Ron Swanson on art and making things out of wood

Posted on 05 June 2012


Mincy says:

We're huge fans of the television show Parks and Recreation, and are even bigger fans of the character Ron Swanson, a surly, thickly-mustached small town libertarian with an appetite for bacon and brunettes. His worldview is on display in this speech he gives at a government-sponsored art show:

"Ok, everyone, shut up and look at me. Welcome to Visions of Nature. This room has several paintings in it. Some are big and some are small. People did them and they are here now. I believe that after this is over they will be hung in government buildings. Why the government is involved in an art show is beyond me. I also think it's pointless for a human to paint scenes of nature when they could just go outside and stand in it. Anyway, please do not misinterpret the fact that I am talking right now as genuine interest in art and attempt to discuss it with me further. End of speech."

Swanson is played by the actor Nick Offerman, who grew up not far from the small Illinois farm town where the Meerkat and I were born. He's married to the actress Megan Mullally and before he came to L.A. he was deeply involved in the Chicago theater scene. But what makes him fascinating to me is that in addition to being an actor Offerman is a master woodworker. He has a workshop in Los Angeles and makes beautiful things out of wood, including gorgeous canoes.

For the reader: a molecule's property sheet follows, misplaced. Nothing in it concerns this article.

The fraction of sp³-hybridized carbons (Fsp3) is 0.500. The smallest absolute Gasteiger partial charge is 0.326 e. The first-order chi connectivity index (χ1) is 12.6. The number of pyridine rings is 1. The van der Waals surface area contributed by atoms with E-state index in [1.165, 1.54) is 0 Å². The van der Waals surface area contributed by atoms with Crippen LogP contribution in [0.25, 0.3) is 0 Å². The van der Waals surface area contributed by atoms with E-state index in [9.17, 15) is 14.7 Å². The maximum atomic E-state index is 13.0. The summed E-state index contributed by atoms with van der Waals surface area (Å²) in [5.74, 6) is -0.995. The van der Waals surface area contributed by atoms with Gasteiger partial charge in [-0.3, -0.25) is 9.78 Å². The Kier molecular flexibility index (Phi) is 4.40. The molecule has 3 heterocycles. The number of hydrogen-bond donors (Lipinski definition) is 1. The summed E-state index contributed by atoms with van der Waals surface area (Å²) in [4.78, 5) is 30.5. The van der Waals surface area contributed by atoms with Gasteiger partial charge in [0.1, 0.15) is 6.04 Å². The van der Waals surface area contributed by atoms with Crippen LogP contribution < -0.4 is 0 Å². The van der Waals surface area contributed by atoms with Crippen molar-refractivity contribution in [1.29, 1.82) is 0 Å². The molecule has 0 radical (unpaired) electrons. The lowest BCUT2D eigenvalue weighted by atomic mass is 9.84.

AP Photo/Jessica Glazer

AP Photo/Jessica Glazer

Offerman has written a post called "Obsessed: Woodworking", where he talks about the joys of being obsessed with the art of shaping wood and the pleasures of creating and the satisfaction of the final touches on something lovingly crafted:

"It's a happy hive of activity, where everything we do leads to the ultimate climactic payoff for any woodworker: the application of the oil finish. Linseed oil, tung oil, or walnut oil, with a little beeswax mixed in. Oiling wood which has been shaped and sanded and smoothed is indescribably pleasurable. Witnessing the grain and depth of color and figure come alive through the saturation of the oil finish feels akin to playing a rousing symphony or golfing a hole-in-one. I imagine. I don't golf."

You can read the rest of his article here

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